Heterovalent elements in apatite as proxies for the oxidation state of magmas

Research group:
Magmatic and Metamorphic Petrology

Research group leader:
prof. ing. Shah Wali Faryad, CSc. (faryad@natur.cuni.cz)

PhD project supervisor:
Dr. Alessandro Fabbrizio, Ph.D. (alessandro.fabbrizio@natur.cuni.cz)

Abstract:
Quantification of the partitioning behavior of heterovalent elements among apatite and coexisting silicate liquids, as well as their relative abundances between the oxidized and the reduced species have the potential to be used as proxies for the oxidation state of magmas and can shed a light on the influence that changing oxygen fugacities have on the chemical and physical properties of the magmas such as volatile solubility, phase equilibria, and viscosity, which in turn will have an influence on the eruptive style of a volcano, on the fluxes of these elements from the Earth’s interior to the atmosphere, and on the development of economic valuable ore deposit.

This project will couple piston-cylinder experiments with the microanalysis of run products to investigate the partitioning behavior among apatite and melt of Eu, Ce, Pb, Th and U at mantle conditions as a function of redox conditions (fO2).

This project aims to investigate:

[1] how the redox conditions affect the partitioning behavior of heterovalent elements at mantle conditions;

[2] how these partition coefficients change as a function of the redox conditions for different magma compositions;

[3] how these variations can be modeled to develop new oxy-barometers for natural igneous rocks.

Web site of research group:
https://www.natur.cuni.cz/geology/petrology/research-groups


Hypoplastic model for unsaturated expansive clays used in simulations of bentonite homogenization for nuclear waste repositories

Research group:
Soil Mechanics (ÚHIGUG)

Research group leader:
doc. RNDr. David Mašín, PhD, (masin@natur.cuni.cz)

PhD project supervisor:
doc. RNDr. David Mašín, PhD, (masin@natur.cuni.cz)

Abstract:
Hypoplastic model for unsaturated expansive clays has recently been implemented into an inhouse finite element code SIFEL developed at Czech Technical University. It has been used successfully in simulating behaviour of bentonite buffer in planned nuclear waste repositories. Recently a European framework funded project BEACON has been setup to investigate the process of homogenization of bentonite blocks and pellets to guarantee adequate sealing properties of the buffer. In the proposed project it is planned to both investigate the behaviour of the buffer in laboratory experiments and to numerically model its behaviour. Laboratory testing will be performed on newly acquired THM unsaturated oedometric apparatus, enabling to perform tests up to 150 °C. Numerical modelling will be done using SIFEL finite element code with hypoplastic constitutive model. The PhD project will thus stimulate both laboratory and numerical skills of the applicant, while he will have a freedom to decide specific orientation of the project depending on his/her interests.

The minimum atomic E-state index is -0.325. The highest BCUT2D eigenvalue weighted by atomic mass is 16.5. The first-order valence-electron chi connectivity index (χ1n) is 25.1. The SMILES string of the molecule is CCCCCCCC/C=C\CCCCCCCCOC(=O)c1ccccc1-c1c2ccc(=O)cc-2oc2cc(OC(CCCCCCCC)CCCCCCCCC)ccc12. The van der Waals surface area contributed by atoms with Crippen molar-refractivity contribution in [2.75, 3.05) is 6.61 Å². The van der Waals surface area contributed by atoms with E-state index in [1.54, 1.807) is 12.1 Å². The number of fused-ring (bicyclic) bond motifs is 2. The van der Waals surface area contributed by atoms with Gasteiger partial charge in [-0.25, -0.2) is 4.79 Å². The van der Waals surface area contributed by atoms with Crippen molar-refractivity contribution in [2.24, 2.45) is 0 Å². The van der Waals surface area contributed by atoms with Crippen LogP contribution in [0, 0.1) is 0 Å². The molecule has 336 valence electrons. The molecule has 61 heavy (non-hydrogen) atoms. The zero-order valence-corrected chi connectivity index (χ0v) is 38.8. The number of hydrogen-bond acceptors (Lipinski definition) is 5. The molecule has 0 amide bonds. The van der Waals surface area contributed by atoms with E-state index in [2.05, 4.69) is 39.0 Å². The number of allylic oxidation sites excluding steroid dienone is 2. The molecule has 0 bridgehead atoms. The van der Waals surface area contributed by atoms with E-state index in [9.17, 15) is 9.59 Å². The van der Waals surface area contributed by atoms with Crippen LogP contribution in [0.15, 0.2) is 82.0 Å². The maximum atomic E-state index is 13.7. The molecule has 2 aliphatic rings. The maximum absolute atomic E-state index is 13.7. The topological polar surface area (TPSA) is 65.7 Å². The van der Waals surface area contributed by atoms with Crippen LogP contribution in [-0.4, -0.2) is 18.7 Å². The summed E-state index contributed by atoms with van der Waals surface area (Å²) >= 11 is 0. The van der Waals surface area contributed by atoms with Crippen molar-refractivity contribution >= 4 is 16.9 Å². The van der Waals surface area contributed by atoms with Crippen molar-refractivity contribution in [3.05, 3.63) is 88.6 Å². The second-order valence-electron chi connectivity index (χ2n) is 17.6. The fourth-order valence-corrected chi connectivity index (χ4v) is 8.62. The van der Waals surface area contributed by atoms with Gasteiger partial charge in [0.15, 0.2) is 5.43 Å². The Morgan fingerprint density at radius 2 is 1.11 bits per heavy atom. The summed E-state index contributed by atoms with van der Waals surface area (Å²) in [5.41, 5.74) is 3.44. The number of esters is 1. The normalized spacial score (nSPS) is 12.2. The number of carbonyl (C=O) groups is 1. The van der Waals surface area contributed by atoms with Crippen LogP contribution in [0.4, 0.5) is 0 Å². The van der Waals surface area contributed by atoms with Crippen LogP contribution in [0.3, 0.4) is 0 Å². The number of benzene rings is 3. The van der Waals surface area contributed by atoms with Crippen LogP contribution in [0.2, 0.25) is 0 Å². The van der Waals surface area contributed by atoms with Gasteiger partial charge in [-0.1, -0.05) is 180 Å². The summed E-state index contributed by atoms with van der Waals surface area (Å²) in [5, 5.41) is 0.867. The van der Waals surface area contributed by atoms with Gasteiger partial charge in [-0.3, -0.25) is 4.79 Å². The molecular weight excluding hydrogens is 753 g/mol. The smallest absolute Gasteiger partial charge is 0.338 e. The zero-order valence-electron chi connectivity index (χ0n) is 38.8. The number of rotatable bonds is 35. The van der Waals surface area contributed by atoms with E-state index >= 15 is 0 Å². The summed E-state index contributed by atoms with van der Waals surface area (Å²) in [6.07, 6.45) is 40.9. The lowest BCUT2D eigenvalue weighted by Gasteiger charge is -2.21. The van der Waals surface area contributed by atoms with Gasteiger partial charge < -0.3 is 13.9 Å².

Web site of research group:
https://web.natur.cuni.cz/~masin/


Microtextures and phase changes of anhydrous minerals during subduction of crustal and mantle rocks

Research group:
Metamorphic Petrology

Research group leader:
prof. ing. Shah Wali Faryad, CSc. (faryad@natur.cuni.cz)

PhD project supervisor:
prof. ing. Shah Wali Faryad, CSc. (faryad@natur.cuni.cz)

Abstract:
Recent progress of petrological research in high-pressure rocks indicated that fluids released during dehydration reactions in subduction zone have important role in mass transport and facilitates the textural and compositional changes even in nominally anhydrous phases. This is the case of garnet and pyroxene which become unstable internally due to crystal defect resulted by deformation and pressure-temperature changes during subduction. In case of garnet in crustal rocks, dissolution occur in already isolated central parts of the grains by fluid infiltration (atoll garnet formation) through microfractures and stabilizes equilibrium mineral assemblage through open system interaction. In case of hot mantle rocks, the anhydrous pyroxene undergo unmixing due to cooling and compression. Both these processes of atoll garnet formation and exsolution lamellae of garnet in clino- orthopyroxene were petrographicaly studied by our team (Faryad et al., 2009, 2010). In this phis project we want to: 1) quantify the open system reactions, mainly mass balance calculations for major and trace elements, including REEs in atoll garnet and 2) analyse unmixing of phases and explore the systematic of element partitioning in garnet and host mineral as results of pressure and temperature changes. The results of this project will have important implication for thermobarometry and rate calculation of subduction and exhumation during collisional orogeny.

Web site of research group:
http://www.natur.cuni.cz/geologie/petrologie